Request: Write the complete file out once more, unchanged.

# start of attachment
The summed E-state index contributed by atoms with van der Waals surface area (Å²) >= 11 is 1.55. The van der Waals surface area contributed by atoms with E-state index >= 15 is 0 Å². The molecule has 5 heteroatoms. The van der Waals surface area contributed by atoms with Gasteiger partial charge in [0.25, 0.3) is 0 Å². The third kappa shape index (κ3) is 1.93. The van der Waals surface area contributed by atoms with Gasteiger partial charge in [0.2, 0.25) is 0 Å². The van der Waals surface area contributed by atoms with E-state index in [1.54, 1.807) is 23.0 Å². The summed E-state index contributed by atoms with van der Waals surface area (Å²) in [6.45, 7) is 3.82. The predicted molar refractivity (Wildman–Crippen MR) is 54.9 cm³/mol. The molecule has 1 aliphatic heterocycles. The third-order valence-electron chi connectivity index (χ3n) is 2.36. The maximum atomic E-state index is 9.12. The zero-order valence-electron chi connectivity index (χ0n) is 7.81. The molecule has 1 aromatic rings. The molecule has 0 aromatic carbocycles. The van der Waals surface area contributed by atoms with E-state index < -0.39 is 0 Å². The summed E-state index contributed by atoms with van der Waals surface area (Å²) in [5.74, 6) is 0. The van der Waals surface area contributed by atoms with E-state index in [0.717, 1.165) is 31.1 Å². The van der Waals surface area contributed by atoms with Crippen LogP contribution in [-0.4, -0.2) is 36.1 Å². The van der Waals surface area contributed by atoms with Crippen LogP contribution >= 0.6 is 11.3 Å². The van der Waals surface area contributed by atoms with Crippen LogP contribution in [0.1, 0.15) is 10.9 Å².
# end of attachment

The summed E-state index contributed by atoms with van der Waals surface area (Å²) >= 11 is 1.55. The van der Waals surface area contributed by atoms with E-state index >= 15 is 0 Å². The molecule has 5 heteroatoms. The van der Waals surface area contributed by atoms with Gasteiger partial charge in [0.25, 0.3) is 0 Å². The third kappa shape index (κ3) is 1.93. The van der Waals surface area contributed by atoms with Gasteiger partial charge in [0.2, 0.25) is 0 Å². The van der Waals surface area contributed by atoms with E-state index in [1.54, 1.807) is 23.0 Å². The summed E-state index contributed by atoms with van der Waals surface area (Å²) in [6.45, 7) is 3.82. The predicted molar refractivity (Wildman–Crippen MR) is 54.9 cm³/mol. The molecule has 1 aliphatic heterocycles. The third-order valence-electron chi connectivity index (χ3n) is 2.36. The maximum atomic E-state index is 9.12. The zero-order valence-electron chi connectivity index (χ0n) is 7.81. The molecule has 1 aromatic rings. The molecule has 0 aromatic carbocycles. The van der Waals surface area contributed by atoms with E-state index < -0.39 is 0 Å². The summed E-state index contributed by atoms with van der Waals surface area (Å²) in [5.74, 6) is 0. The van der Waals surface area contributed by atoms with E-state index in [0.717, 1.165) is 31.1 Å². The van der Waals surface area contributed by atoms with Crippen LogP contribution in [-0.4, -0.2) is 36.1 Å². The van der Waals surface area contributed by atoms with Crippen LogP contribution >= 0.6 is 11.3 Å². The van der Waals surface area contributed by atoms with Crippen LogP contribution in [0.1, 0.15) is 10.9 Å².